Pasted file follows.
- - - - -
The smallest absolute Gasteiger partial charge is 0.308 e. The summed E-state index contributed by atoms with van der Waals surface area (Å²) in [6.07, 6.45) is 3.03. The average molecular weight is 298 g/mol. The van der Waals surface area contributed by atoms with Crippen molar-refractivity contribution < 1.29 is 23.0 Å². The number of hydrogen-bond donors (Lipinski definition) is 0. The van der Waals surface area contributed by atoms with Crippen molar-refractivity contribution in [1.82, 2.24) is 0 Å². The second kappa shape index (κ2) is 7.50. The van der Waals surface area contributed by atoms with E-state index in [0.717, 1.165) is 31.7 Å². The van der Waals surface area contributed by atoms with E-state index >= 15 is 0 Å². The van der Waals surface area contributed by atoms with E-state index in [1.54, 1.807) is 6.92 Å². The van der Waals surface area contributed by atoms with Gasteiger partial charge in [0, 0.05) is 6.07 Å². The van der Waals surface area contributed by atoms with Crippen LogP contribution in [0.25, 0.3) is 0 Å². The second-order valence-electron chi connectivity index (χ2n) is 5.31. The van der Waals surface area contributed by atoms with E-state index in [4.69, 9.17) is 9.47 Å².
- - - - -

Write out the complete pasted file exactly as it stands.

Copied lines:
The smallest absolute Gasteiger partial charge is 0.308 e. The summed E-state index contributed by atoms with van der Waals surface area (Å²) in [6.07, 6.45) is 3.03. The average molecular weight is 298 g/mol. The van der Waals surface area contributed by atoms with Crippen molar-refractivity contribution < 1.29 is 23.0 Å². The number of hydrogen-bond donors (Lipinski definition) is 0. The van der Waals surface area contributed by atoms with Crippen molar-refractivity contribution in [1.82, 2.24) is 0 Å². The second kappa shape index (κ2) is 7.50. The van der Waals surface area contributed by atoms with E-state index in [0.717, 1.165) is 31.7 Å². The van der Waals surface area contributed by atoms with E-state index >= 15 is 0 Å². The van der Waals surface area contributed by atoms with E-state index in [1.54, 1.807) is 6.92 Å². The van der Waals surface area contributed by atoms with Gasteiger partial charge in [0, 0.05) is 6.07 Å². The van der Waals surface area contributed by atoms with Crippen LogP contribution in [0.25, 0.3) is 0 Å². The second-order valence-electron chi connectivity index (χ2n) is 5.31. The van der Waals surface area contributed by atoms with E-state index in [4.69, 9.17) is 9.47 Å².